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The Black Belt

The Black Belt
Caroline Purtell

When Ali Malekzadeh became dean of the Williams College of Business four years ago, he was, in a sense, closing a large circle. Although Malekzadeh studied and worked at universities across the United States, his educational roots lie in Jesuit schools in his native Iran. An avid student of taekwondo, Malekzadeh comments on the relationship between martial arts and business education, the realities of educating business students and the educational approach that makes Xavier “a special school.”

 

“My entire first through 12th grade was in a Jesuit school. What I learned from the fathers was the value of hard work, the value of personal relationships and caring about every student. Almost my entire graduating class is in the U.S. They all have very good professions, and it all goes back to our high school education and the role models that we had.”

“I’m a member of the American Taekwondo Association and a fourth-degree black belt. My oldest daughter and wife are fourth-degrees, and my youngest daughter is a third-degree. So this is a family thing. It started when my oldest daughter was 8 years old. She was shy and pushed around in school. Both of my daughters were in the top 10 in the world. I was ranked in the top 10 just once, and I emphasize just once. My oldest daughter can rearrange my headgear in an instant.”

“I think the parallel between martial arts and what we do in the business school is this: When a student comes in, we surround that student with a team of peers and instructors and assess what are the needs of this specific person and then help that person succeed. Our job is not to fail them; our job is to help them succeed.”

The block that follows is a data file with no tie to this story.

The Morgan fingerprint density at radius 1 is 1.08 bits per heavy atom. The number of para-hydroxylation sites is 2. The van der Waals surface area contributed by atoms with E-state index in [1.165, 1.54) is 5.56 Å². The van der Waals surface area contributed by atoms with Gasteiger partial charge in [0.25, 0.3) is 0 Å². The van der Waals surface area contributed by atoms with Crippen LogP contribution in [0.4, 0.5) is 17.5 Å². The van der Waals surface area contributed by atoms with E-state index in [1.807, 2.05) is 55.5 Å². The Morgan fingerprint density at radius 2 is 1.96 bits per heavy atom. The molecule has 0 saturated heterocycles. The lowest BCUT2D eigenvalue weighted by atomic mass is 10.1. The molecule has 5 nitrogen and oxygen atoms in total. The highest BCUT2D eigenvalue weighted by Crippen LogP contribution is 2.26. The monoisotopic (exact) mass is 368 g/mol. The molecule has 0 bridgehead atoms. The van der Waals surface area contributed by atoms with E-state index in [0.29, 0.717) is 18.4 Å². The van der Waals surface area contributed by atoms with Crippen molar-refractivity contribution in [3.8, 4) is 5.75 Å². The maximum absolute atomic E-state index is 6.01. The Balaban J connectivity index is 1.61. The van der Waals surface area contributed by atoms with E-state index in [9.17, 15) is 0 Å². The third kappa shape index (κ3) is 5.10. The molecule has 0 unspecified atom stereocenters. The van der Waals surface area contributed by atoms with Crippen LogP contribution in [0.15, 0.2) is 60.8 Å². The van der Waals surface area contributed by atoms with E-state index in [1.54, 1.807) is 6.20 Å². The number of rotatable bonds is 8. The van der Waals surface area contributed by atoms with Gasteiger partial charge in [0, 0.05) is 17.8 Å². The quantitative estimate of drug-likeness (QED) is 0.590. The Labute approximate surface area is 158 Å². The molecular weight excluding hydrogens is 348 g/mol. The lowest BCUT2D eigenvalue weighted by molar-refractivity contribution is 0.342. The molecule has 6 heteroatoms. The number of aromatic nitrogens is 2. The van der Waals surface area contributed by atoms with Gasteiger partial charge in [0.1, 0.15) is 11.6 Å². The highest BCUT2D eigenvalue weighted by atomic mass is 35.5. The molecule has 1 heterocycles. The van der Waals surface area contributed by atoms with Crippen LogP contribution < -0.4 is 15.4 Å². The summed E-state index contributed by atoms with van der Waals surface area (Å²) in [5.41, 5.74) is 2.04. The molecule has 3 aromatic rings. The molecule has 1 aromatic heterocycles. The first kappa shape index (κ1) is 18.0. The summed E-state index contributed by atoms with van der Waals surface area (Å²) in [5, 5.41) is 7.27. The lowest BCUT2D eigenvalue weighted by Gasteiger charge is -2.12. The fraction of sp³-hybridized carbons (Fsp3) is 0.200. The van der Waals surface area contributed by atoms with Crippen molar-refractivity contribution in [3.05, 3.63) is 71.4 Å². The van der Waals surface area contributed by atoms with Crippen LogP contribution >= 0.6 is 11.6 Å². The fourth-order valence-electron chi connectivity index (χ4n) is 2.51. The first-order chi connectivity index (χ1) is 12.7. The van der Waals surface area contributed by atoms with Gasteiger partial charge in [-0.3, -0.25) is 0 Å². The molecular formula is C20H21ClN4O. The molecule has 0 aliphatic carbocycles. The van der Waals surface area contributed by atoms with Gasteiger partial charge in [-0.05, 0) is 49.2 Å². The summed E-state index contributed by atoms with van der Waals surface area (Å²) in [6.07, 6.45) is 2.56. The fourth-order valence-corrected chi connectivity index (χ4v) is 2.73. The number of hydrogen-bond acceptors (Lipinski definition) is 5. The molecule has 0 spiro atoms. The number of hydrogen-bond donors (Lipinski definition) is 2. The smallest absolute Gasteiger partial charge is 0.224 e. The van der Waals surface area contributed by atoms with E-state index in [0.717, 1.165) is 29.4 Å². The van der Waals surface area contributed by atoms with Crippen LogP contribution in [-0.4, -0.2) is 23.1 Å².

“Business students today have a very short time to prepare for the global world. Previously when we educated business students, we said, ‘When you graduate from here you go work for a local company, you make a good living, your life will be great.’ Except now, that local company may be Procter & Gamble, which will only hire you if you are the best employee in the world. All of our graduates are competing with the graduates of the best schools globally. So that is a challenge. And that is an amazing responsibility.”

“We’ve had amazingly high quality faculty and staff who take the job very seriously. Those are two critical pieces. Then we have significantly upgraded our placement and career programs in the business school. Our executive mentors are doing amazing things for their students. All of these things together, the faculty, the staff, the board members and the trustees—with everybody helping us, the graduating class of 2006 from the business school has a 97-percent job placement rate. That’s unheard of. Usually top, top, top business schools are at 89 to 91 percent. That’s where what’s special about Xavier comes into play.”

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